When those elevator doors parted to let me in, the light swam out into the darkness. There they were, crouching shadows around a lone ashtray. I recognized each one dimly by his or her silhouette. Their aura was of a drugged stupor mixed with fear and jealousy. Most of them took what used to be called psychoactive drugs, “mood-altering” drugs taken with every meal that “fixed” behavior mainly by blocking any strong feelings. I understood that they only wanted to be let out too, to feel again. Laura, the Country Singer spoke first.
“Welcome back. Ain’t ya glad to see us?”
“Did you have a good time?” another voice mumbled, and a man sadly laughed as though this were a joke.
I had stepped in among them and the light of the elevator closed behind me. I felt isolated among them and tense.
“It was okay,” I said.
By then I knew better than to aggravate their sorrows by showing too much happiness around them. With no intended malice, they resented joy simply because they had none themselves.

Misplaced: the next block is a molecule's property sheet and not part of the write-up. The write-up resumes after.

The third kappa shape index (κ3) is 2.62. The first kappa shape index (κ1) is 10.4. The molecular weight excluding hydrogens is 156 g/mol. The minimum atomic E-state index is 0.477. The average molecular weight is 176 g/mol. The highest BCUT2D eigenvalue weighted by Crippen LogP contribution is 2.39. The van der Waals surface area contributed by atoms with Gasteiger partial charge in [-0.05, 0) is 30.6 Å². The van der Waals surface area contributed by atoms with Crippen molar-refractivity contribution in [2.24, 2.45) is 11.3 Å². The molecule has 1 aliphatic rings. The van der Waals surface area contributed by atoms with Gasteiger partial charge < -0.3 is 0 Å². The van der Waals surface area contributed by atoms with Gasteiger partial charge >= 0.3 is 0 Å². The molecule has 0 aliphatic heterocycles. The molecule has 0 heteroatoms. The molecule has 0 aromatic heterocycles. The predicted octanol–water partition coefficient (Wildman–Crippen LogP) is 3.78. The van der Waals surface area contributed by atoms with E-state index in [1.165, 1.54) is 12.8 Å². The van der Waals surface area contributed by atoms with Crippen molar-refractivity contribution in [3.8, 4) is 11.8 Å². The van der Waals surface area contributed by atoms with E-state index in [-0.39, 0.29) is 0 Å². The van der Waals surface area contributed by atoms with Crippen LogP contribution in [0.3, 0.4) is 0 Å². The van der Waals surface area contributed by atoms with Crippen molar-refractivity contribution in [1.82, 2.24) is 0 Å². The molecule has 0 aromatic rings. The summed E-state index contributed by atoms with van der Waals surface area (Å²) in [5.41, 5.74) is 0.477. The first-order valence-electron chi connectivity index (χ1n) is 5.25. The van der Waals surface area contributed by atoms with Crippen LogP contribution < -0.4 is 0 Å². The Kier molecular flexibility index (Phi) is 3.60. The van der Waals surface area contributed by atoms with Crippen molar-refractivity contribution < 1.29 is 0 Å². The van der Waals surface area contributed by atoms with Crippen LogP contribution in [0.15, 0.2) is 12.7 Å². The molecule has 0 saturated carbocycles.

“Siddown, boy. Relax.”
This kindest voice belonged to Errol who was clairvoyant. Since he read minds, he almost never spoke except to answer. At first I was skeptical but he did it to me with unflinching accuracy and steadiness.
I sat down among them and they were soon comfortable with me again. In their way they liked me, but I dared not make waves among them.
Laura was very practical compared to most of them, having been a wife, mother, performer, drug addict and-when she was young-rape victim. She never got over it completely. “Nobody ever does,” she had said. In these quieter moments she shared her whole life with me, and I listened to her carefully no matter how painful it became. Errol had tipped her off that I was a writer. He told them all my secret thoughts—that I wanted to be great, that I had published, that I loved a certain woman ‘out there,’ and that I would fulfill my destiny. I might have shrugged off a few of these, but not all of them (no one knew I had published in W-6). He had come here because after reading his wife’s mind across the country—he drove a truck-she could not bear it and divorced him. He had seen the thoughts of her and his best friend and gone mad. There was adultery, and his melancholy had a defeated, maimed bent to it.